What dictators in that region can't fathom is how a democracy works. How President Obama could back down on the use of force because the American people and their congressional representatives didn't want another Middle East war. Such populist power is unknown in Arab countries. Yet it would be a big mistake to hold the view the US has chickened -out of the fray.
If the US attacks Syria on its own, it won't be the first time in a solo operation after a British rejection. UK politicians have short memories when trumpeting the Special Relationship. Some may recall Bill Clinton's first foreign trip as President was to the UK to seek support for operations to end the bloodbath in Bosnia after four years of carnage and NATO/UN fence sitting.
Erdogan is a shrewd, mature politician, intimately acquainted with this and other tenets of international relations. With him as captain, Turkey re-emerged as a financial behemoth in the region and flexed its political muscle. Yet he failed to foresee the ultimate direction of his ship: a painful choice between Scylla and Charybdis, the two mythical sea monsters.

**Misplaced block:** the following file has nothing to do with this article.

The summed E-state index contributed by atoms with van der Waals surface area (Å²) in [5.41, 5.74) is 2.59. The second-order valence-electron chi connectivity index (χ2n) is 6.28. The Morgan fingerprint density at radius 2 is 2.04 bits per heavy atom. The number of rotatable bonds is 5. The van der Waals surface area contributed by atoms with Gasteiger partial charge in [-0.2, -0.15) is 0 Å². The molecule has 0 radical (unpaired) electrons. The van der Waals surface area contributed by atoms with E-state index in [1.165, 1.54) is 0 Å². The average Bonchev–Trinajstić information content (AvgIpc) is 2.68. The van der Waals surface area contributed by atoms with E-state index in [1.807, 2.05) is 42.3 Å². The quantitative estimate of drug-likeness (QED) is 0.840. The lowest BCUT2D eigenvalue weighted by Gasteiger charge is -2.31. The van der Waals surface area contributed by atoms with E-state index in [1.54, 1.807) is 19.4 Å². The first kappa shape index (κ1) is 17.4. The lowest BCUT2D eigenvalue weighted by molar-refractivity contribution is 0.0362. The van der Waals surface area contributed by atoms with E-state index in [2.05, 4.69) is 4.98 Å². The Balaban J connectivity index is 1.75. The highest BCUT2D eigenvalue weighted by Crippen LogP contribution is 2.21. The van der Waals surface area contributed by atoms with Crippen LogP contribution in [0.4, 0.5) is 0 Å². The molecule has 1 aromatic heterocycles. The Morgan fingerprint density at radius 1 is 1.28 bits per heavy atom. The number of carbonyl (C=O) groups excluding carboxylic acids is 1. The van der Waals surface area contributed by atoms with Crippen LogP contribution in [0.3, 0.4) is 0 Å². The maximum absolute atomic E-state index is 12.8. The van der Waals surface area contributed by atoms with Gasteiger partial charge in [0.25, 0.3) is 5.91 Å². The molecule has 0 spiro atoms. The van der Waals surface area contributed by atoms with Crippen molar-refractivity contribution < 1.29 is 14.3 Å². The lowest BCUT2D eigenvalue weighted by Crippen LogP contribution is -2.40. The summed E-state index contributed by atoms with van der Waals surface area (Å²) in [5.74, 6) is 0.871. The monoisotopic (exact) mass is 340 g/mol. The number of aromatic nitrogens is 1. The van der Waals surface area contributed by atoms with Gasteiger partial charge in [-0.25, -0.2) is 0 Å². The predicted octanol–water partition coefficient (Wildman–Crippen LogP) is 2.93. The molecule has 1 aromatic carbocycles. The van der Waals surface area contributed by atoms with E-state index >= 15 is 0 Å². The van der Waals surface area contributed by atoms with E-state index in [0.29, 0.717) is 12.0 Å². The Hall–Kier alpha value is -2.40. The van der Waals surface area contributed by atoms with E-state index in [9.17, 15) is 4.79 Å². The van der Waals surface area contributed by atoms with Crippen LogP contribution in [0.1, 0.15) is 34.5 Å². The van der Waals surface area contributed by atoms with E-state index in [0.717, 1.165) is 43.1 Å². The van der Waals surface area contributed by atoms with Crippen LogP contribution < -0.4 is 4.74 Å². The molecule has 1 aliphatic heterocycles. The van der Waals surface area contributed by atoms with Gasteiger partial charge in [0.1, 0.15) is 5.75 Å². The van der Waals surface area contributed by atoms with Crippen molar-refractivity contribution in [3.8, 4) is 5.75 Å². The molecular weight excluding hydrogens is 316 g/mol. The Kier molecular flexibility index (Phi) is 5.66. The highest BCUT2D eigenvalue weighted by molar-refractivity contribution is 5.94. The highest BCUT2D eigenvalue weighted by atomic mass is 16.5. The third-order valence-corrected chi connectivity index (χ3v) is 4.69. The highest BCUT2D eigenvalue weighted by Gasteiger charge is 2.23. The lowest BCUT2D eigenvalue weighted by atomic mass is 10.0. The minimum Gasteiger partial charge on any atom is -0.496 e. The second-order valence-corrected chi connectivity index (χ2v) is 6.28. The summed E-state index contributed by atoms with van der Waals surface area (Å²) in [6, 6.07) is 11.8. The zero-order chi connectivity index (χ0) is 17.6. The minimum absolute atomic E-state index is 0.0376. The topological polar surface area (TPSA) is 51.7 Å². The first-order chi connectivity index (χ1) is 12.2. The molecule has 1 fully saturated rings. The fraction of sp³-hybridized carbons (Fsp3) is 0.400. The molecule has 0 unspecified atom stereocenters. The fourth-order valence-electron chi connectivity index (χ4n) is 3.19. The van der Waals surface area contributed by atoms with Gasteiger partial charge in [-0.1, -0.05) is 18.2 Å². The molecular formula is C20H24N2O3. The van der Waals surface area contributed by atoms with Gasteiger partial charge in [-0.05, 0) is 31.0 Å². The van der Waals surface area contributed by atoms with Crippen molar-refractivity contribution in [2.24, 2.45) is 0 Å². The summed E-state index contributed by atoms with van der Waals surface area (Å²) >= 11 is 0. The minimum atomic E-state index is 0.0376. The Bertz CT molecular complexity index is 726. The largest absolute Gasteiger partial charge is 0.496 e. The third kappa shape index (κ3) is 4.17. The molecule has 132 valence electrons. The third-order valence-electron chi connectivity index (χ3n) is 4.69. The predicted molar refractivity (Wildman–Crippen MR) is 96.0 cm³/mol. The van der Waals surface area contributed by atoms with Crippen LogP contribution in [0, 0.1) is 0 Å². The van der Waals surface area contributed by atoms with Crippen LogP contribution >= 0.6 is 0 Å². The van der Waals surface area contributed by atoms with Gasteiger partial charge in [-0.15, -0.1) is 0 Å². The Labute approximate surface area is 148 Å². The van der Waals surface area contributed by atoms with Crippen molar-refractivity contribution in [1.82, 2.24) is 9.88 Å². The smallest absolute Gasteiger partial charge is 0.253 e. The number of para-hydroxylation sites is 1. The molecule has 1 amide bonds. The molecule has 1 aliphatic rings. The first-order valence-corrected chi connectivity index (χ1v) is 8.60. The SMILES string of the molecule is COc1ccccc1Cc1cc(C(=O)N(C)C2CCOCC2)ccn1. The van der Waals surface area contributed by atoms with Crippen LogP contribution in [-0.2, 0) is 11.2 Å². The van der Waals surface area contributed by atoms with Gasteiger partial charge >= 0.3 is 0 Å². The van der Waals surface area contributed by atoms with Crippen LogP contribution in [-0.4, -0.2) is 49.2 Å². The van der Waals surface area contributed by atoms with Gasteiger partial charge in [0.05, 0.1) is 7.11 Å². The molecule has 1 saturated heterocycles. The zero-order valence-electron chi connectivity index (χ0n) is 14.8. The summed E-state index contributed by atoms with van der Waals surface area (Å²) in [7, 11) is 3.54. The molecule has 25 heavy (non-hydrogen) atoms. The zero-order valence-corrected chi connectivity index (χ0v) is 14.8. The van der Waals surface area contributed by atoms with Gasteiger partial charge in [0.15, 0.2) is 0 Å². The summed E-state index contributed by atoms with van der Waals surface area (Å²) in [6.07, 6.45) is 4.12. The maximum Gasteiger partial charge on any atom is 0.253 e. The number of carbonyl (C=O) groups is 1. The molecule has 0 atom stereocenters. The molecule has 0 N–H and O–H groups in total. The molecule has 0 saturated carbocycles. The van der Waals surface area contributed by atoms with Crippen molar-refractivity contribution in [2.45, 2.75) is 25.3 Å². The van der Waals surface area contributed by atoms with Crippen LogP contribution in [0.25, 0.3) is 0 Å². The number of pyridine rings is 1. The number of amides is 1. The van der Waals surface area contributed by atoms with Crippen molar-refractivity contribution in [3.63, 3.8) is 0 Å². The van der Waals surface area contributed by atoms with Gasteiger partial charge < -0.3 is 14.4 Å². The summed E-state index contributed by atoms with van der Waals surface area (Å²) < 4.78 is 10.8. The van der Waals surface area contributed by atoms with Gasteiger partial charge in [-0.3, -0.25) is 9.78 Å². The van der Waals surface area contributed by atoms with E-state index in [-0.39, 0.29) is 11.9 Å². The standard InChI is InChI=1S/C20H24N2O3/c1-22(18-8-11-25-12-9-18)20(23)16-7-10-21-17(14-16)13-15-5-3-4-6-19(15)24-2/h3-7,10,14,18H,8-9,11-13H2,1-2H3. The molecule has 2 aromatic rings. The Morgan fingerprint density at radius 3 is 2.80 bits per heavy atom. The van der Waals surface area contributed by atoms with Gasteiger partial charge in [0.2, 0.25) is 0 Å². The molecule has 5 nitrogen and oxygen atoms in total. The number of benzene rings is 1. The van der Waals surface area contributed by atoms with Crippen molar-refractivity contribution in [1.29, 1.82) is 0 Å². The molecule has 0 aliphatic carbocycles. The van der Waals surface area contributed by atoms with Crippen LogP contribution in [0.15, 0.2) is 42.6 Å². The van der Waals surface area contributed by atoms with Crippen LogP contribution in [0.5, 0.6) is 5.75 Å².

As the nation's weather men and women garner larger audiences than usual this weekend with the population gripped by forecasts of snow and ice, this week saw a harsh reminder of the impact of cold weather for those targeted by civil war. Give it a few days, and no doubt the caterwauling will start as trains get cancelled and roads blocked around the country. For Syria's refugees, transport delays are the least of their problems.